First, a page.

# Magnetic Dipoles & eq's

1. Aug 19, 2004

### pervect

Staff Emeritus
here seems to be some interest in magnetic dipoles, such as spinning electrons, and current loops. So I thought I would start a thread and present some of the relevant equations that describe the forces and fields generated by magnetic dipoles. These equations are very similar to those for electric dipoles, BTW.

A current loop with an area A and carrying a current i has a
magnetic dipole moment of $$\mu = i A$$. The dipole moment is sometimes expressed as a vector $$\vec{\mu}$$ in which case the vector is perpendicular to the area A.

Some useful properties of the diople moment are given below

Torque generated by an external field $$\vec{\mu} \times \vec{B}$$

Energy in an external field $$-\vec{\mu} \cdot \vec{B}$$

Field from dipole at distant points along axis |B| = $$\frac {\mu_0}{2 \pi} \frac {\mu}{r^3}$$

Field from dipole at distant points along bisector |B| = $$\frac {\mu_0}{4 \pi} \frac {\mu}{r^3}$$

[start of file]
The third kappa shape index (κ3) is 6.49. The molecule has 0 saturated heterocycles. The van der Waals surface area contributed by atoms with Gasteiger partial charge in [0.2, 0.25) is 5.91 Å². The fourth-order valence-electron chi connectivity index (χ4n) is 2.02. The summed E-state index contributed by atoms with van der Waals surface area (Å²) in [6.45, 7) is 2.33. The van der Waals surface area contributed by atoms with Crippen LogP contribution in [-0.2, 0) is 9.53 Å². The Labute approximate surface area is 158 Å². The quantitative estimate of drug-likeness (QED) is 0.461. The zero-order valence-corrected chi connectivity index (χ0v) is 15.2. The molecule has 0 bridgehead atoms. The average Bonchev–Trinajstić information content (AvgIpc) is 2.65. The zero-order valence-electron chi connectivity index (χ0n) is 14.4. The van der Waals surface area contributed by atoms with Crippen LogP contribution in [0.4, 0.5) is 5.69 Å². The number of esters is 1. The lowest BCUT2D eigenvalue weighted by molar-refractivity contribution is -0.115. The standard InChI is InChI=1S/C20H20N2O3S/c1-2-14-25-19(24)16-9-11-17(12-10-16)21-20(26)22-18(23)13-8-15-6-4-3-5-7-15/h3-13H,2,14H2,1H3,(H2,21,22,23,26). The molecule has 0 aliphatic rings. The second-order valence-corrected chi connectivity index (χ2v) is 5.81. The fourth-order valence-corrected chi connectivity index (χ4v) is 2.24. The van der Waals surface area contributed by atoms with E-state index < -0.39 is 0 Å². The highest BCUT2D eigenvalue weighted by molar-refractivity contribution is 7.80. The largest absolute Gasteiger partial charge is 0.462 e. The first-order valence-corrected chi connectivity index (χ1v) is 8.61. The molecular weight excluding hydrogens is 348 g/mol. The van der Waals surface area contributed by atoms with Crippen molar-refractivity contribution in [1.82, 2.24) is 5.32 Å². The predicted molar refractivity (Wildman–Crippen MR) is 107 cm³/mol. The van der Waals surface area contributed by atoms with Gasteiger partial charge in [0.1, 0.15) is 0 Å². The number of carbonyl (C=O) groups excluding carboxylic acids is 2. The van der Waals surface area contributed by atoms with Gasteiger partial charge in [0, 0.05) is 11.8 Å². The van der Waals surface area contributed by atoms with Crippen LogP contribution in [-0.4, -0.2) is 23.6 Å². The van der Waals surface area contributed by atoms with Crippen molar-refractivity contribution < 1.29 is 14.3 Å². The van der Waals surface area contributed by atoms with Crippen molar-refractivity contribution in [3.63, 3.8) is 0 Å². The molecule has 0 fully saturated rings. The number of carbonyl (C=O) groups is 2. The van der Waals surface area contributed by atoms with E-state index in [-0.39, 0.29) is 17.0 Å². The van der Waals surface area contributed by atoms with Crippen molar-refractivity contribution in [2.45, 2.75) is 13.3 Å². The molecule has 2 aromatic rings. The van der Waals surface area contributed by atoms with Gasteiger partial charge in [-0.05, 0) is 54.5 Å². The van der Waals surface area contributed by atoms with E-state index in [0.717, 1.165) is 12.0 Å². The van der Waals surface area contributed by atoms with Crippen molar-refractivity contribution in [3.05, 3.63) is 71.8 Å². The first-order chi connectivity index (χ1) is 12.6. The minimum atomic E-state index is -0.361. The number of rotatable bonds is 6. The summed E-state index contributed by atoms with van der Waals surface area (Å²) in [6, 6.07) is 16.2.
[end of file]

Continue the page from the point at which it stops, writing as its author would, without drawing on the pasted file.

Field from dipole, vector form $$\vec{B} = \frac {\mu_0 \mu}{4 \pi r^3} (2 cos(\theta) \vec{r} + sin(\theta) \vec{\theta})$$

Net force on dipole from a constant magnetic field zero

Net force on a dipole from a varying magnetic field $$\nabla (\vec{\mu} \cdot \vec{B})$$

Note that the force between two dipoles will drop off with the 4th power of the distance - as the field generated by a dipole is proportional to 1/r^3, the gradient of the field is proportional to 1/r^4, and the force will be the dipole moment multiplied by the field gradient.

Last edited: Aug 19, 2004
2. Aug 19, 2004

### krab

"Constant" or "varying" usually means w.r.t. time. I think here you mean w.r.t. space, so common usage is "uniform" or "non-uniform".

3. Aug 20, 2004

### pervect

Staff Emeritus
Yes, thats what I mean. To develop a net force, one needs the field to be different at the two ends of the dipole, which means that the field must be varying in space.